Raising Goats

"Raising goats is an enjoyable and profitable adventure"

Goats are easy to handle, excellent at foraging and gives moderate levels of milk.

Goats are also very profitable and a good way for a small farmer to make some good money. I love working with my goats every day and there is nothing more comical then watching your kids playing in the field.

I'm given you a lot of good information and it will surely help you get on your way to being a profitable goat farmer.

But I'd also like to share an excellent resource that I purchased and found very useful. The Boer Goats Profits Guide is an excellent source of guidance that can help you too. Marc is a good ole country man that has done his research Click Here to find out more!

Goats are ideal dairy animals for a family or small farm. Their milk has great flavor and nutritional value compared to cow's milk.

In some ways, goats milk is far more superior then cows milk. Some people are allergic to cows milk and insist on drinking goats milk instead.

Naturally homogenized Goats milk, has fat particles that are so small they do not separate from the rest of the milk and is easier to digest.

Also, Goats milk is less likely to provoke an allergic reaction. So you might want to consider raising goats rather then having a milk cow. Goats require less space.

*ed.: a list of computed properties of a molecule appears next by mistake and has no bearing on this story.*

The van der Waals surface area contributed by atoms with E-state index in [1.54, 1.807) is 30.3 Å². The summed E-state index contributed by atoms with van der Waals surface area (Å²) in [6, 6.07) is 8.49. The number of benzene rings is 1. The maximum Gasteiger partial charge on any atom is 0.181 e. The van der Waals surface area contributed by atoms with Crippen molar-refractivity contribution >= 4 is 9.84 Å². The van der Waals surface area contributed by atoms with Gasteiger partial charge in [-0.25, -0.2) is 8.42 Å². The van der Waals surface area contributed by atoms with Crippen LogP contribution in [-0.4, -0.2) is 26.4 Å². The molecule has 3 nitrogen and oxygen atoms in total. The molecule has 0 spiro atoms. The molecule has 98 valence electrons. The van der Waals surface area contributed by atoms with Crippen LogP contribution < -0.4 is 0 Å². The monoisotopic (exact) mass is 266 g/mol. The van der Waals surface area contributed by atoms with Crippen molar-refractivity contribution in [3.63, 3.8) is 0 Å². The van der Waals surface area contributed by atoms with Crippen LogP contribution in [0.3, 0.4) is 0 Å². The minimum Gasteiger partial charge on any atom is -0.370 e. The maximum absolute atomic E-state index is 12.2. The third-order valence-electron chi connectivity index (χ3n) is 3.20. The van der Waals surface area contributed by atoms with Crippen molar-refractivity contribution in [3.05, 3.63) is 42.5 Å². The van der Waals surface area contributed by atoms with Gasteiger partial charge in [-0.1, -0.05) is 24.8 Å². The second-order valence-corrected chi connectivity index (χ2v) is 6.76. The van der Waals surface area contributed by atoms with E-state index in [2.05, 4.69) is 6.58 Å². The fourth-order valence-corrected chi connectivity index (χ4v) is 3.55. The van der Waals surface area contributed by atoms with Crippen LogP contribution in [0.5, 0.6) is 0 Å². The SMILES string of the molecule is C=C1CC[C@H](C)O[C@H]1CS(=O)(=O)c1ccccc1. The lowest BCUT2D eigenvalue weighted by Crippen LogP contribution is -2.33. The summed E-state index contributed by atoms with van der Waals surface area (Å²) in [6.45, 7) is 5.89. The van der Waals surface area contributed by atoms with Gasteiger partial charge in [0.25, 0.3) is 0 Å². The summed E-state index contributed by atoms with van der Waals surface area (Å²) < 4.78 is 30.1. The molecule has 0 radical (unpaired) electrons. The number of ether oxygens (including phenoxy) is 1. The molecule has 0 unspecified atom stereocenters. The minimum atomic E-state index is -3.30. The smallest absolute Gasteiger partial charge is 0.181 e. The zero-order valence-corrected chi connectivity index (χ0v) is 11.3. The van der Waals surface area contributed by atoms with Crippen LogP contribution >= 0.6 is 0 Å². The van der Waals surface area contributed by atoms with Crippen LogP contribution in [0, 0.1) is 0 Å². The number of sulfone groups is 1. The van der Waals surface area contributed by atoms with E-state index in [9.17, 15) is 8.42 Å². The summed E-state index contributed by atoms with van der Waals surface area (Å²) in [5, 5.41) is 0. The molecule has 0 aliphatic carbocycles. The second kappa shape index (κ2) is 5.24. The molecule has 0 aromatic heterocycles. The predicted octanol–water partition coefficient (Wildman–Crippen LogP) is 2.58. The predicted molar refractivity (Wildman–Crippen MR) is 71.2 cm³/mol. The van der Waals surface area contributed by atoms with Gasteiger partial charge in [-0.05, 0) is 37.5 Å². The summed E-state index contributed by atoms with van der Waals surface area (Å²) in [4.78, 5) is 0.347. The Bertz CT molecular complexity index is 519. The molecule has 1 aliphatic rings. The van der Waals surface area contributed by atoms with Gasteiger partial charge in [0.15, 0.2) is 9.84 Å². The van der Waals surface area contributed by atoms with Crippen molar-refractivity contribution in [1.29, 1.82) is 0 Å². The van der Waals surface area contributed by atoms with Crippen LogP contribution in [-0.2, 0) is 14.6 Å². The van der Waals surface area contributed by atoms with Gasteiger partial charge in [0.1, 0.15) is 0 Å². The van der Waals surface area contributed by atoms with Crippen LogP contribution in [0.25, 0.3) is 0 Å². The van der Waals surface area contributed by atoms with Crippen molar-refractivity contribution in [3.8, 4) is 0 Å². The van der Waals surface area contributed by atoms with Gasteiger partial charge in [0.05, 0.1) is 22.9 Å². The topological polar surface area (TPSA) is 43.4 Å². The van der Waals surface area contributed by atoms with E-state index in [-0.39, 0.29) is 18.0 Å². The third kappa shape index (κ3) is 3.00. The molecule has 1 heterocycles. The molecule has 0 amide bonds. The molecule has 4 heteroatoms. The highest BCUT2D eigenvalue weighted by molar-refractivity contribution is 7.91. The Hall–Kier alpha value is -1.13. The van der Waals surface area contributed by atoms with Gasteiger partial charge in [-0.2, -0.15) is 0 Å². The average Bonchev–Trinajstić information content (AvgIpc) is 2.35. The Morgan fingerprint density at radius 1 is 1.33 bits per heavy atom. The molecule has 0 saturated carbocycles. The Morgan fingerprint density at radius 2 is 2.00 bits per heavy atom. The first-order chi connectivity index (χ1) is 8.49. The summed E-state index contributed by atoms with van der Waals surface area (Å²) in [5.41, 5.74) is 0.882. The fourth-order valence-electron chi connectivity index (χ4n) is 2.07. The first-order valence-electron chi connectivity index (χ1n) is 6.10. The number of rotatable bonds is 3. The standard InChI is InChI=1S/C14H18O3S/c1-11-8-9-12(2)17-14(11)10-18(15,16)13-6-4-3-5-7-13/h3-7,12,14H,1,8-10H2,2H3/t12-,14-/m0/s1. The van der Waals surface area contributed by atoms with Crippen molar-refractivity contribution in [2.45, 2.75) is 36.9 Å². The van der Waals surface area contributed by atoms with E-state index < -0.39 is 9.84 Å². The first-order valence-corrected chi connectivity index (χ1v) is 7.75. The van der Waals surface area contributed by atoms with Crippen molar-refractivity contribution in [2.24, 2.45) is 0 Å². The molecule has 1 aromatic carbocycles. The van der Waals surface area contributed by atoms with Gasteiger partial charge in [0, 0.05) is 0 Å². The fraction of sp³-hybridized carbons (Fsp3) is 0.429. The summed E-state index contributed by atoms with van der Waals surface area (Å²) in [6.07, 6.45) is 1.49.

One of the most important considerations when purchasing a dairy goat is milk production. There are different breeds that are available. Many are satisfactory producers, but you do not have to purchase a purebred to get good productivity.

The best way is to buy a milking doe (a female already producing milk) with a history of good milk production.

When buying a goatling (young female), find out the productivity of its mother and sisters. This will provide an indication of how much milk you can expect from your young doe when she is ready to milk.

Some farmers start out with young kids, though they are less expensive, they are usually not a good choice for beginners.

The beginning farmer does not have the expertise to raise the young kids and they will probably have to purchase most of their feed. They will get no return on investment until the young goats give birth to kids and then they can start milking.

A good indicator of productivity is the goat's appearance

Look for an animal with the following characteristics:

1. large well rounded udder 2. Udder should be smooth elastic skin and no lumps 3. Has a straight back 4. Rib cage broad (can consume more food give more milk) 5. A long trim body 6. Bright eyes and a sleek coat sign of good health.

When raising goats, make sure the animal you buy has been tested for brucellosis and tuberculosis.

These diseases are rare among goats in the United States, but they are dangerous and can be transmitted to humans through milk.

Annual testing of milkers is essential.

Now, its time to talk about "how to milk a goat". Make sure you empty the udder completely at each milking. If you don't, milk production will decrease and the goat will give less milk each time.

The doe may stop giving milk all together until it bears another kid.

A lot of first time goat owners buy a bred doe that has never conceived before. This gives the new farmer time to get acquainted to caring for the doe.

Bucks have a strong smell

They are not usually kept unless farmers are interested in breeding goats. Most farmers will take their does to be bred at another goat farm. Bucks can be aggressive and often test their masters.